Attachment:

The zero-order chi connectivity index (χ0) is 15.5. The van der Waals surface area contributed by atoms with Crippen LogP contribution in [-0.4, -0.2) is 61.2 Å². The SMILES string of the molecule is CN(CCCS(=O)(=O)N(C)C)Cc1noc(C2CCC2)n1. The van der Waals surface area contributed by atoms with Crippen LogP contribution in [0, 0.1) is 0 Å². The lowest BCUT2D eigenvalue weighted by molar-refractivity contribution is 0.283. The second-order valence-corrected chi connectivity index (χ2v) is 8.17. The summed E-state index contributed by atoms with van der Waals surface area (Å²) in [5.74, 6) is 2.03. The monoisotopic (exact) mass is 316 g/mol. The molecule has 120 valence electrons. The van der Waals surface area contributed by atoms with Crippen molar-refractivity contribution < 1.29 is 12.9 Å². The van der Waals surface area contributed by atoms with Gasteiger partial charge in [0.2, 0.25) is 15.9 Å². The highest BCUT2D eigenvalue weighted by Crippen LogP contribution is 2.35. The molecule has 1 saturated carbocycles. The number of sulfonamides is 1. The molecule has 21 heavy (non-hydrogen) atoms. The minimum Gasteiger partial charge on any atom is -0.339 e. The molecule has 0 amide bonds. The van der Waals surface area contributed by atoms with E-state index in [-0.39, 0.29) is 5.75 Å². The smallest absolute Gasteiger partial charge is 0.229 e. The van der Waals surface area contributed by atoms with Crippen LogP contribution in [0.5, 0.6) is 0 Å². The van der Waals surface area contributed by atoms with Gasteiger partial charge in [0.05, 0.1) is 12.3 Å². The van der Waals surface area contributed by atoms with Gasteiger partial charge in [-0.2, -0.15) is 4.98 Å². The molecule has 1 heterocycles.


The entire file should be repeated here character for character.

The zero-order chi connectivity index (χ0) is 15.5. The van der Waals surface area contributed by atoms with Crippen LogP contribution in [-0.4, -0.2) is 61.2 Å². The SMILES string of the molecule is CN(CCCS(=O)(=O)N(C)C)Cc1noc(C2CCC2)n1. The van der Waals surface area contributed by atoms with Crippen LogP contribution in [0, 0.1) is 0 Å². The lowest BCUT2D eigenvalue weighted by molar-refractivity contribution is 0.283. The second-order valence-corrected chi connectivity index (χ2v) is 8.17. The summed E-state index contributed by atoms with van der Waals surface area (Å²) in [5.74, 6) is 2.03. The monoisotopic (exact) mass is 316 g/mol. The molecule has 120 valence electrons. The van der Waals surface area contributed by atoms with Crippen molar-refractivity contribution < 1.29 is 12.9 Å². The van der Waals surface area contributed by atoms with Gasteiger partial charge in [0.2, 0.25) is 15.9 Å². The highest BCUT2D eigenvalue weighted by Crippen LogP contribution is 2.35. The molecule has 1 saturated carbocycles. The number of sulfonamides is 1. The molecule has 21 heavy (non-hydrogen) atoms. The minimum Gasteiger partial charge on any atom is -0.339 e. The molecule has 0 amide bonds. The van der Waals surface area contributed by atoms with E-state index in [-0.39, 0.29) is 5.75 Å². The smallest absolute Gasteiger partial charge is 0.229 e. The van der Waals surface area contributed by atoms with Crippen LogP contribution in [0.5, 0.6) is 0 Å². The van der Waals surface area contributed by atoms with Gasteiger partial charge in [0.05, 0.1) is 12.3 Å². The van der Waals surface area contributed by atoms with Gasteiger partial charge in [-0.2, -0.15) is 4.98 Å². The molecule has 1 heterocycles.